For long, India has been calling for the reform of the UN Security Council along with Brazil, Germany and Japan. The four countries support each others' bids for the permanent seats in the top UN body.
India on Saturday warned that the UN risks falling into irrelevance in the absence of fundamental reforms, saying multilateralism will collapse if the world body remains ineffective.
For long, India has been calling for the reform of the UN Security Council along with Brazil, Germany and Japan. The four countries support each others’ bids for the permanent seats in the top UN body.
“I began by highlighting the unique and positive role of the UN, but I must add that step by slow step, the importance, influence, respect and value of this institution is beginning to ebb,” External Affairs Minister Sushma Swaraj said in her address to the General Debate of the 73rd session of the UN General Assembly here.
Swaraj emphasised that the UN must accept it needs fundamental reform.
“Reform cannot be cosmetic. We need to change the institution’s head and heart to make both compatible to the contemporary reality,” she said.
Swaraj warned against a delay in reforming the world body, saying reform must begin today as tomorrow could be too late.
“If the UN is ineffective, the whole concept of multilateralism will collapse,” she said.
At a time when there is much debate about multilateralism, which as UN Secretary-General Antonio Guterres said is under fire precisely when it is needed the most, Swaraj said India will never weaken the multilateral mechanism.
“India believes that the world is a family, and the best means of resolution is shared discourse. A family is shaped by love and is not transactional; a family is nurtured by consideration not greed; a family believes in harmony not jealousy. Greed breeds conflict; consideration leads to resolution. That is why the United Nations must be based on the principles of the family. The UN cannot be run by the ‘I’, it only works by the ‘We’,” she said.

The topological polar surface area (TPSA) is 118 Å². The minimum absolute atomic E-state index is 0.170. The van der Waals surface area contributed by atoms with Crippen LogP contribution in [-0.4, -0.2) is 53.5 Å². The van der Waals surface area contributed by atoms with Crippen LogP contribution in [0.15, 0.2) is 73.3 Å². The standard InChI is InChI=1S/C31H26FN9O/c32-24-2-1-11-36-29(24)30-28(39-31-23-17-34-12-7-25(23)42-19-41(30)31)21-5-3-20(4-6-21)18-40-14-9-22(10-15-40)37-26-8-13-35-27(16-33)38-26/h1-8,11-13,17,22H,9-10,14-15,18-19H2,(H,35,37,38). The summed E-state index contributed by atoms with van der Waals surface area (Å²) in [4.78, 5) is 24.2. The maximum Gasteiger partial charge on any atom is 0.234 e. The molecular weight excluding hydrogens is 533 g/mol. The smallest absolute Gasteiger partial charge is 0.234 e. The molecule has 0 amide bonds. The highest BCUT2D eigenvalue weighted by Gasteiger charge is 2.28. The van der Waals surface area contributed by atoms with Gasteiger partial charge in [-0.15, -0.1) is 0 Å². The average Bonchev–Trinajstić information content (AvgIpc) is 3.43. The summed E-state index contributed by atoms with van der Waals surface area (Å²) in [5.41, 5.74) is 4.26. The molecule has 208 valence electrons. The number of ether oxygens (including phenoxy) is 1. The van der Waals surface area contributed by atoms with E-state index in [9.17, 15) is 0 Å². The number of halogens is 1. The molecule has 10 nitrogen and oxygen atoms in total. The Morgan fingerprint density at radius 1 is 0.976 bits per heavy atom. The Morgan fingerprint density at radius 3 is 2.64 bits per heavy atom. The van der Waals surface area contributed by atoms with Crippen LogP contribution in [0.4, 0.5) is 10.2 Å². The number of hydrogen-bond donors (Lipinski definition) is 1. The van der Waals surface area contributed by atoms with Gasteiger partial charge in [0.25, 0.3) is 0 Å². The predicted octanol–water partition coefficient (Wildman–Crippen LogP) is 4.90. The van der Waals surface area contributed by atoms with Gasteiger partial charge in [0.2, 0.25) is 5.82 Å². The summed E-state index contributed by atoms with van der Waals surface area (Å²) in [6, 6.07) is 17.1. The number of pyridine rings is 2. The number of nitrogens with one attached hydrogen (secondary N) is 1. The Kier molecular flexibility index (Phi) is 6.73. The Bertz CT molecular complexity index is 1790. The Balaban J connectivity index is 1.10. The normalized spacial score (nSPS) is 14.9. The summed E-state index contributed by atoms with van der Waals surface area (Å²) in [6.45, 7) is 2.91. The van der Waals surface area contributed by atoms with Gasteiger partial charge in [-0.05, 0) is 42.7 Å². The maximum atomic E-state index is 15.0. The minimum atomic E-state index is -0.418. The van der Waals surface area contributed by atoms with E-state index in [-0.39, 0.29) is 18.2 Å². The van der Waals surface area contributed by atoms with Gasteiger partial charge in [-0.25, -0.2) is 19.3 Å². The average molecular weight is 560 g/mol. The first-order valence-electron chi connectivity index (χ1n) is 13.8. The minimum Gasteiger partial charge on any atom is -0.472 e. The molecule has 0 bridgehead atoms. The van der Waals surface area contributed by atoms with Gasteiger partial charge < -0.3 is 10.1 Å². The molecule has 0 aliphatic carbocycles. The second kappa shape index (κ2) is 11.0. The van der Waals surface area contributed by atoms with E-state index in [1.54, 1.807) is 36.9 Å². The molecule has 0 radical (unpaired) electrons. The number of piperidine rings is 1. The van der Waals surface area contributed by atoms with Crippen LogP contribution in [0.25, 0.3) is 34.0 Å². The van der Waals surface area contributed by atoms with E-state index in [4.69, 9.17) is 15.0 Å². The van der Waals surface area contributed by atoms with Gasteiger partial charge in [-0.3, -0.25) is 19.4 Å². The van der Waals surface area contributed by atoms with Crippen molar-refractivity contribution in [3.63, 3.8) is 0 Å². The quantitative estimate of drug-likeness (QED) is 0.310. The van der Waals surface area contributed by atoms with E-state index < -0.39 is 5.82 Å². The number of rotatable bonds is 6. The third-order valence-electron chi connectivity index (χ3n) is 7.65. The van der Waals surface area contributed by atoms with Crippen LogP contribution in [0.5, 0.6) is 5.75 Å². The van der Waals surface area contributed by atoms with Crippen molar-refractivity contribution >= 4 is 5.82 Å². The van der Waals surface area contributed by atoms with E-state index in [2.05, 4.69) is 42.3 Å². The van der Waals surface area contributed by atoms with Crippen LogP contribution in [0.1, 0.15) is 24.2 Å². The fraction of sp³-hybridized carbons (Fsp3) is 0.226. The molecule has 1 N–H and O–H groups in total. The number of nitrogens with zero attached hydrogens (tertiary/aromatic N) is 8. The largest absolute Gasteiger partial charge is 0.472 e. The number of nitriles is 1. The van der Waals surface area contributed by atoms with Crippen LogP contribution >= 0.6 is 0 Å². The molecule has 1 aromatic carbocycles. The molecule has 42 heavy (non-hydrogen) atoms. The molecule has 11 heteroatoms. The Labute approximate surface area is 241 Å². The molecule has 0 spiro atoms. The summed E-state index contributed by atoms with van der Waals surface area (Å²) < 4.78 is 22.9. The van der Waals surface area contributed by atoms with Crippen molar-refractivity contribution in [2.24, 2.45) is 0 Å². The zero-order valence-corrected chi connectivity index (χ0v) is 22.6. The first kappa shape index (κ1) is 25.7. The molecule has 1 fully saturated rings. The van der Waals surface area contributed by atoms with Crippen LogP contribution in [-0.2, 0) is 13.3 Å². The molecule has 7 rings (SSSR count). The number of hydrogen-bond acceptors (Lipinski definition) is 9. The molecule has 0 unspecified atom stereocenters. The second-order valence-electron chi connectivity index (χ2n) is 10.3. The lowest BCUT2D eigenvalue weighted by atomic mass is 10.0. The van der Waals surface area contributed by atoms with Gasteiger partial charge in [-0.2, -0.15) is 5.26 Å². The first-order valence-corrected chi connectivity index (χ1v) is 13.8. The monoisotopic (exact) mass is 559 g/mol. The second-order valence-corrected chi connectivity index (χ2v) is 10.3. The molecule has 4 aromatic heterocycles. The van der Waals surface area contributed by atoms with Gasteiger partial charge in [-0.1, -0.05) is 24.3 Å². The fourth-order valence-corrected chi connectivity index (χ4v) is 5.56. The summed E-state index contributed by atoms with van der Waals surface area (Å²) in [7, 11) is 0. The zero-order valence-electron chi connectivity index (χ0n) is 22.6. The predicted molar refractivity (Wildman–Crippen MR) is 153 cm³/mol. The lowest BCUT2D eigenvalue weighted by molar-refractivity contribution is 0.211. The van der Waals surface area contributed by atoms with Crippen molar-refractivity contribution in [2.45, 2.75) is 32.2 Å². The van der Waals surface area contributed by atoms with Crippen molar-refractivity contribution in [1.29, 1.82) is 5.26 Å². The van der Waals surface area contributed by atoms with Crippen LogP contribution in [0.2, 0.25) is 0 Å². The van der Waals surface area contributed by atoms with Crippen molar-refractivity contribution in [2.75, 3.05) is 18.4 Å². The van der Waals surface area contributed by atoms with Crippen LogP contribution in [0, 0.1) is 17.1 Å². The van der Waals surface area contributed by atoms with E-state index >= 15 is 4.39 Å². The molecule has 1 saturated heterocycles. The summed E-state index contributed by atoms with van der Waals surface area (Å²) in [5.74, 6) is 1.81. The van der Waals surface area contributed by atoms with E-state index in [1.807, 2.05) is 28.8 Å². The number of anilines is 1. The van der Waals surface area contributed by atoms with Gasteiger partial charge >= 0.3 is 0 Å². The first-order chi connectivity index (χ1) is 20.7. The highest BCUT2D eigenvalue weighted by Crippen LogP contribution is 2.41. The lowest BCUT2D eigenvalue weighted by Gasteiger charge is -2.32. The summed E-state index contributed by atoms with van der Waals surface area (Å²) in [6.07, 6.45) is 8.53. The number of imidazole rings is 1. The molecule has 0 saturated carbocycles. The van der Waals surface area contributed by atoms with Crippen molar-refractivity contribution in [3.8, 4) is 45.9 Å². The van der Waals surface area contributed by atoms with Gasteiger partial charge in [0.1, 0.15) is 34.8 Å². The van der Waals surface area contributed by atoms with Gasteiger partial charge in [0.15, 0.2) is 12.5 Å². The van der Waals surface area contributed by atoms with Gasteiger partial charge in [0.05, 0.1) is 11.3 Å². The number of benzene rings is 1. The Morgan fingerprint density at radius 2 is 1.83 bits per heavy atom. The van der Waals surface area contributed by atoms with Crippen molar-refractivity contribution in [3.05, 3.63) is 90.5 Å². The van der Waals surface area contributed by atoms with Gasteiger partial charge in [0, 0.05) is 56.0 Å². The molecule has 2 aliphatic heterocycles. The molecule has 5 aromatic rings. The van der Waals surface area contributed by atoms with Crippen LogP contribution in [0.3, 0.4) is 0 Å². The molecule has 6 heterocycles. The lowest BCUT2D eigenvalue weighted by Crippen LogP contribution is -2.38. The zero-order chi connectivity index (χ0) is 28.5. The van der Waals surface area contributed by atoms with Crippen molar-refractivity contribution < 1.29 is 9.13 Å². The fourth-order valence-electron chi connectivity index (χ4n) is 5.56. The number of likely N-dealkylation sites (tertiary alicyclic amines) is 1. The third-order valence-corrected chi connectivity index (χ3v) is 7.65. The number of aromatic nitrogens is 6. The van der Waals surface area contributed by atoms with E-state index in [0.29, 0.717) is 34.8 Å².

Drawing a parallel with the fate of the League of Nations, Swaraj said the League went into meltdown because it was unwilling to accept the need for a reform.
“We must not make that mistake.
“If 2030 is the agreed deadline for delivery on Sustainable Development Goals, then it also marks hundred years of the lapse of the League into irrelevance. Surely there is something to learn from this coincidence?” she said.
Swaraj stressed that India does not believe that the United Nations should become the instrument of a few at the cost of the many.
“India believes that we must move forward together or we sink into the swamp of stagnation,” she said.
India has repeatedly reaffirmed the need for an early reform of the UN Security Council including the expansion of both permanent and non-permanent categories of membership to enhance its legitimacy, effectiveness and representativeness.
Along with the fellow nations in the G4 bloc, India has maintained that the current composition of the 15-nation Council does not reflect the changed global realities and stressed that UNSC reform is essential to address today’s complex challenges.